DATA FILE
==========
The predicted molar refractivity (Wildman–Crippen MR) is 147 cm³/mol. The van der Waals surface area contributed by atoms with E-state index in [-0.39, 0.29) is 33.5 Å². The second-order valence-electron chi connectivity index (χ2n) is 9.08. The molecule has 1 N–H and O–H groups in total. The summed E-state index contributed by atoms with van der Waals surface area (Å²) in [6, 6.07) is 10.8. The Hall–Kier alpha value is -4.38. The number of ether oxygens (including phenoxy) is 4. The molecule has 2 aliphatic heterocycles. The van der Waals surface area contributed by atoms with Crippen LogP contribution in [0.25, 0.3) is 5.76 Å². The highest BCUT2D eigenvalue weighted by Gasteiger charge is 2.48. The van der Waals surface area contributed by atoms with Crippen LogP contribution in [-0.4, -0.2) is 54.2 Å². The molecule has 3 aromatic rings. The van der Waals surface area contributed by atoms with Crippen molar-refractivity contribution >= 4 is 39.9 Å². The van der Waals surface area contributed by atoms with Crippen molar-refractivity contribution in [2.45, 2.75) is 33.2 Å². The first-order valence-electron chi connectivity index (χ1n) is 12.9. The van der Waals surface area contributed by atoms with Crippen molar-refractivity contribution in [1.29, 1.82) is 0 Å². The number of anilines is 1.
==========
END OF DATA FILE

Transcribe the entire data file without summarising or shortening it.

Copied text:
The predicted molar refractivity (Wildman–Crippen MR) is 147 cm³/mol. The van der Waals surface area contributed by atoms with E-state index in [-0.39, 0.29) is 33.5 Å². The second-order valence-electron chi connectivity index (χ2n) is 9.08. The molecule has 1 N–H and O–H groups in total. The summed E-state index contributed by atoms with van der Waals surface area (Å²) in [6, 6.07) is 10.8. The Hall–Kier alpha value is -4.38. The number of ether oxygens (including phenoxy) is 4. The molecule has 2 aliphatic heterocycles. The van der Waals surface area contributed by atoms with Crippen LogP contribution in [0.25, 0.3) is 5.76 Å². The highest BCUT2D eigenvalue weighted by Gasteiger charge is 2.48. The van der Waals surface area contributed by atoms with Crippen LogP contribution in [-0.4, -0.2) is 54.2 Å². The molecule has 3 aromatic rings. The van der Waals surface area contributed by atoms with Crippen molar-refractivity contribution >= 4 is 39.9 Å². The van der Waals surface area contributed by atoms with Crippen molar-refractivity contribution in [2.45, 2.75) is 33.2 Å². The first-order valence-electron chi connectivity index (χ1n) is 12.9. The van der Waals surface area contributed by atoms with Crippen molar-refractivity contribution in [1.29, 1.82) is 0 Å². The number of anilines is 1.